7. The method of claim 1 further comprises dispersing the cationic pigment particles in water before milling the cationic pigment particles in the presence of the water-soluble polymer.

8. The method of claim 1, wherein the water-soluble polymer adsorbs onto the cationic pigment particles during milling.

9. The method of claim 1, wherein milling the cationic pigment particles produces cationic particles with a primary particle size corresponding to a mean equivalent spherical diameter of about 10 to about 30 nanometers.

10. The method of claim 1, wherein milling the cationic pigment particles produces aggregate cationic particles with an aggregate particle size corresponding to a mean equivalent spherical diameter of about 60 to about 150 nanometers.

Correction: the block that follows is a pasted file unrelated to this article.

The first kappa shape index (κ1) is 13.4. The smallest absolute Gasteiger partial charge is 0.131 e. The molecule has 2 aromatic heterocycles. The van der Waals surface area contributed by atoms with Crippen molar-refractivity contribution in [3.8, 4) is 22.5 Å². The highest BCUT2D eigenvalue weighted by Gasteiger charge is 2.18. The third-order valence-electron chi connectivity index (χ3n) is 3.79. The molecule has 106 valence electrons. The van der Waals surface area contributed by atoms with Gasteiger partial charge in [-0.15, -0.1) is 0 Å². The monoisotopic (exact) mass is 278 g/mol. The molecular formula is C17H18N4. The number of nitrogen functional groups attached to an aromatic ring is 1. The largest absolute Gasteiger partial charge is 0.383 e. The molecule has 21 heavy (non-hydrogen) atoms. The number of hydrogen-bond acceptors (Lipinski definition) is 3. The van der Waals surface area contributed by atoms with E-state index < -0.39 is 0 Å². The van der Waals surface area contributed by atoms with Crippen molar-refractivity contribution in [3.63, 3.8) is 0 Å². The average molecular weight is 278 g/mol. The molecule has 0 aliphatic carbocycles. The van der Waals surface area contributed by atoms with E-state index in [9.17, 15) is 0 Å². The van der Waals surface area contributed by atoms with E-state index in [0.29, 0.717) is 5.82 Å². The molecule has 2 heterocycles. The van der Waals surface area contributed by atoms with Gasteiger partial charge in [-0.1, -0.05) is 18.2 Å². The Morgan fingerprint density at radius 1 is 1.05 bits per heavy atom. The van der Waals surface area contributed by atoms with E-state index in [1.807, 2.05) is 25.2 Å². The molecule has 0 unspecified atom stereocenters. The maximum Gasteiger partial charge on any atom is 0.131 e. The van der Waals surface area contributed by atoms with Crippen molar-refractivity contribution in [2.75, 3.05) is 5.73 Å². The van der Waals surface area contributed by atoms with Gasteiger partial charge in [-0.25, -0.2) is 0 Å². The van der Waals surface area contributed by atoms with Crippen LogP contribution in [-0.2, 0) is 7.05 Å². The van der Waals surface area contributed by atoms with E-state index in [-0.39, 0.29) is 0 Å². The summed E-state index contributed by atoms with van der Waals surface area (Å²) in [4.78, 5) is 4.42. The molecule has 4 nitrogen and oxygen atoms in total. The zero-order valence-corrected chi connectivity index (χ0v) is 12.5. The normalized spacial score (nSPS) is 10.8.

11. The method of claim 1 further comprises forming the cationic pigment particles from anionic pigment particles before milling.

12. The method of claim 11, wherein forming the cationic pigment particles from anionic pigment particles comprises using a cationic converter.

13. The method of claim 12, wherein the cationic converter is selected from the group consisting of cationic polymers, amine containing phopshonic acids, and cationic surfactants.

14. A method of forming a coating for a substrate, comprising: adding a slurry of cationic calcium carbonate particles to a bead mill; adding nonionic polyvinyl alcohol to the bead mill; milling the cationic calcium carbonate particles in the presence of the nonionic polyvinyl alcohol; and during milling, adsorbing the nonionic polyvinyl alcohol onto the surfaces of the cationic calcium carbonate particles so as to disperse the cationic calcium carbonate particles in the coating; wherein the nonionic polyvinyl alcohol further acts as a binder for the cationic pigment particles when the coating is dried.